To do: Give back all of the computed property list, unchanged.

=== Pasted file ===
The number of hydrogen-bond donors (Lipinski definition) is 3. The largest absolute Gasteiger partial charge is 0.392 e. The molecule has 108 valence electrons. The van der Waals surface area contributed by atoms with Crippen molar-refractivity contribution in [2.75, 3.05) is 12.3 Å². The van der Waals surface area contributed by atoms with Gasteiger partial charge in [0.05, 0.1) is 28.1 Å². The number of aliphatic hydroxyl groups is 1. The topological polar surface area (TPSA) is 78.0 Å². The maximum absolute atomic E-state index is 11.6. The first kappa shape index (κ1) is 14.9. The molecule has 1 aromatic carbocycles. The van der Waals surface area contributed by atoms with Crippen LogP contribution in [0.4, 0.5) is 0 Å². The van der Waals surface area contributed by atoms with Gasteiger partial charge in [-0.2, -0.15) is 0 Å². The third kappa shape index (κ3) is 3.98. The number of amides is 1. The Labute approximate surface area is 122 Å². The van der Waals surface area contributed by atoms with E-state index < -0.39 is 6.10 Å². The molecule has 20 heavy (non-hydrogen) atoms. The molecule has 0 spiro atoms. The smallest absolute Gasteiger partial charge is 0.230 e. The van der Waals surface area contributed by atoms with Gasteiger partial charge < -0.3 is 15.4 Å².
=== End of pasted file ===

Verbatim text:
The number of hydrogen-bond donors (Lipinski definition) is 3. The largest absolute Gasteiger partial charge is 0.392 e. The molecule has 108 valence electrons. The van der Waals surface area contributed by atoms with Crippen molar-refractivity contribution in [2.75, 3.05) is 12.3 Å². The van der Waals surface area contributed by atoms with Gasteiger partial charge in [0.05, 0.1) is 28.1 Å². The number of aliphatic hydroxyl groups is 1. The topological polar surface area (TPSA) is 78.0 Å². The maximum absolute atomic E-state index is 11.6. The first kappa shape index (κ1) is 14.9. The molecule has 1 aromatic carbocycles. The van der Waals surface area contributed by atoms with Crippen LogP contribution in [0.4, 0.5) is 0 Å². The van der Waals surface area contributed by atoms with Gasteiger partial charge in [-0.2, -0.15) is 0 Å². The third kappa shape index (κ3) is 3.98. The number of amides is 1. The Labute approximate surface area is 122 Å². The van der Waals surface area contributed by atoms with E-state index < -0.39 is 6.10 Å². The molecule has 20 heavy (non-hydrogen) atoms. The molecule has 0 spiro atoms. The smallest absolute Gasteiger partial charge is 0.230 e. The van der Waals surface area contributed by atoms with Gasteiger partial charge < -0.3 is 15.4 Å².